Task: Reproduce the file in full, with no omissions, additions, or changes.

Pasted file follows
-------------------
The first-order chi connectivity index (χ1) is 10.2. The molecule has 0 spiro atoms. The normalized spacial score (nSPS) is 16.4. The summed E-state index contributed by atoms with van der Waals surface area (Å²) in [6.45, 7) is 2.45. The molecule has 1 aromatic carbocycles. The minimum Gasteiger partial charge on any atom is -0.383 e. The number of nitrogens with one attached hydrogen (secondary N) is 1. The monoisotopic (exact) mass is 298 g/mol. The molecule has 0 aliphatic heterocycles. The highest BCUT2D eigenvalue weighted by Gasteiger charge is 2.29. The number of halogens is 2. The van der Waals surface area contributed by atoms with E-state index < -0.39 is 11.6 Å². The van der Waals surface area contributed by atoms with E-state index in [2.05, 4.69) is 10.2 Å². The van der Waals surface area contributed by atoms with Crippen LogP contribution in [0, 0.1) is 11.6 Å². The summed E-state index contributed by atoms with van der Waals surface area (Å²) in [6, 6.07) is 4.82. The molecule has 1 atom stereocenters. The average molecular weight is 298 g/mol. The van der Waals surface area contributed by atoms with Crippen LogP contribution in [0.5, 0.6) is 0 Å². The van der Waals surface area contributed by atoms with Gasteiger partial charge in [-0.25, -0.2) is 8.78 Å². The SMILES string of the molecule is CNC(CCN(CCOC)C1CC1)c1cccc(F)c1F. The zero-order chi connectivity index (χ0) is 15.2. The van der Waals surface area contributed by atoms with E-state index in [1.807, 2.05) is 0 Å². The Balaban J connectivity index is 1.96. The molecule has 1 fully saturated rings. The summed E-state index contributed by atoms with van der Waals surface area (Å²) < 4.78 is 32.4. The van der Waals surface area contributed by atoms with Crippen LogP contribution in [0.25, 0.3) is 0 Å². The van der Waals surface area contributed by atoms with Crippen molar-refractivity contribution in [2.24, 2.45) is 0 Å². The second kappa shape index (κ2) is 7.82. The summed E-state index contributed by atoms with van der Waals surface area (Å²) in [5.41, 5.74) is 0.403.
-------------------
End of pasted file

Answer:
The first-order chi connectivity index (χ1) is 10.2. The molecule has 0 spiro atoms. The normalized spacial score (nSPS) is 16.4. The summed E-state index contributed by atoms with van der Waals surface area (Å²) in [6.45, 7) is 2.45. The molecule has 1 aromatic carbocycles. The minimum Gasteiger partial charge on any atom is -0.383 e. The number of nitrogens with one attached hydrogen (secondary N) is 1. The monoisotopic (exact) mass is 298 g/mol. The molecule has 0 aliphatic heterocycles. The highest BCUT2D eigenvalue weighted by Gasteiger charge is 2.29. The number of halogens is 2. The van der Waals surface area contributed by atoms with E-state index < -0.39 is 11.6 Å². The van der Waals surface area contributed by atoms with E-state index in [2.05, 4.69) is 10.2 Å². The van der Waals surface area contributed by atoms with Crippen LogP contribution in [0, 0.1) is 11.6 Å². The summed E-state index contributed by atoms with van der Waals surface area (Å²) in [6, 6.07) is 4.82. The molecule has 1 atom stereocenters. The average molecular weight is 298 g/mol. The van der Waals surface area contributed by atoms with Crippen LogP contribution in [0.5, 0.6) is 0 Å². The van der Waals surface area contributed by atoms with Gasteiger partial charge in [-0.25, -0.2) is 8.78 Å². The SMILES string of the molecule is CNC(CCN(CCOC)C1CC1)c1cccc(F)c1F. The zero-order chi connectivity index (χ0) is 15.2. The van der Waals surface area contributed by atoms with E-state index in [1.807, 2.05) is 0 Å². The Balaban J connectivity index is 1.96. The molecule has 1 fully saturated rings. The summed E-state index contributed by atoms with van der Waals surface area (Å²) < 4.78 is 32.4. The van der Waals surface area contributed by atoms with Crippen LogP contribution in [0.25, 0.3) is 0 Å². The van der Waals surface area contributed by atoms with Crippen molar-refractivity contribution in [2.24, 2.45) is 0 Å². The second kappa shape index (κ2) is 7.82. The summed E-state index contributed by atoms with van der Waals surface area (Å²) in [5.41, 5.74) is 0.403.